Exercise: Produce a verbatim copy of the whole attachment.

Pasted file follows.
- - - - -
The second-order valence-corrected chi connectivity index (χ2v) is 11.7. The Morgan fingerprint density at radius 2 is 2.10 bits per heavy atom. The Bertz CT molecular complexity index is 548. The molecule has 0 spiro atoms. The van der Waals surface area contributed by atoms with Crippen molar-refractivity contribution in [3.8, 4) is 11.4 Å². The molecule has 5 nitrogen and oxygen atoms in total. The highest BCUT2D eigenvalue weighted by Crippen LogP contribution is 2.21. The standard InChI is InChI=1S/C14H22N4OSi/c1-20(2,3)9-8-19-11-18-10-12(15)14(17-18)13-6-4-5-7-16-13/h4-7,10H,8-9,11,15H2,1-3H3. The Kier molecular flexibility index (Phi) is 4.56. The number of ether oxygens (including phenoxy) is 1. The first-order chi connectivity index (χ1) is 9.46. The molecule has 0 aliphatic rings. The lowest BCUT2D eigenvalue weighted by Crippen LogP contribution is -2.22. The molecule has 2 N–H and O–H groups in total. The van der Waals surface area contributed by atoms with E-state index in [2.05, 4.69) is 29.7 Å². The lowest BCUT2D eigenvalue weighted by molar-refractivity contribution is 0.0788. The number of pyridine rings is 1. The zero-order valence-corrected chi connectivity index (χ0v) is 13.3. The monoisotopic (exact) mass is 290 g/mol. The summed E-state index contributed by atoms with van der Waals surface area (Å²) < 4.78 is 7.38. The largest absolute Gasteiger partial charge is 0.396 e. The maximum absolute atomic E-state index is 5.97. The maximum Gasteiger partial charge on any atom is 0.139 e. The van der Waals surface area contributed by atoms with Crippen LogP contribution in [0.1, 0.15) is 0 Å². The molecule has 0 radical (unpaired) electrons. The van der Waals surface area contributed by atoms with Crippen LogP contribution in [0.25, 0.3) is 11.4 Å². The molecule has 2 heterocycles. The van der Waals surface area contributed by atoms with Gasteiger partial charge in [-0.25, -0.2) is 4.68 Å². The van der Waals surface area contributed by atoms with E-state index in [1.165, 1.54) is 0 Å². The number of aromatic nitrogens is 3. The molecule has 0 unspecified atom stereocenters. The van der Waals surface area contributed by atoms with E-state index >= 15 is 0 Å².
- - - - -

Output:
The second-order valence-corrected chi connectivity index (χ2v) is 11.7. The Morgan fingerprint density at radius 2 is 2.10 bits per heavy atom. The Bertz CT molecular complexity index is 548. The molecule has 0 spiro atoms. The van der Waals surface area contributed by atoms with Crippen molar-refractivity contribution in [3.8, 4) is 11.4 Å². The molecule has 5 nitrogen and oxygen atoms in total. The highest BCUT2D eigenvalue weighted by Crippen LogP contribution is 2.21. The standard InChI is InChI=1S/C14H22N4OSi/c1-20(2,3)9-8-19-11-18-10-12(15)14(17-18)13-6-4-5-7-16-13/h4-7,10H,8-9,11,15H2,1-3H3. The Kier molecular flexibility index (Phi) is 4.56. The number of ether oxygens (including phenoxy) is 1. The first-order chi connectivity index (χ1) is 9.46. The molecule has 0 aliphatic rings. The lowest BCUT2D eigenvalue weighted by Crippen LogP contribution is -2.22. The molecule has 2 N–H and O–H groups in total. The van der Waals surface area contributed by atoms with E-state index in [2.05, 4.69) is 29.7 Å². The lowest BCUT2D eigenvalue weighted by molar-refractivity contribution is 0.0788. The number of pyridine rings is 1. The zero-order valence-corrected chi connectivity index (χ0v) is 13.3. The monoisotopic (exact) mass is 290 g/mol. The summed E-state index contributed by atoms with van der Waals surface area (Å²) < 4.78 is 7.38. The largest absolute Gasteiger partial charge is 0.396 e. The maximum absolute atomic E-state index is 5.97. The maximum Gasteiger partial charge on any atom is 0.139 e. The van der Waals surface area contributed by atoms with Crippen LogP contribution in [0.1, 0.15) is 0 Å². The molecule has 0 radical (unpaired) electrons. The van der Waals surface area contributed by atoms with Crippen LogP contribution in [0.25, 0.3) is 11.4 Å². The molecule has 2 heterocycles. The van der Waals surface area contributed by atoms with Gasteiger partial charge in [-0.25, -0.2) is 4.68 Å². The van der Waals surface area contributed by atoms with E-state index in [1.165, 1.54) is 0 Å². The number of aromatic nitrogens is 3. The molecule has 0 unspecified atom stereocenters. The van der Waals surface area contributed by atoms with E-state index >= 15 is 0 Å².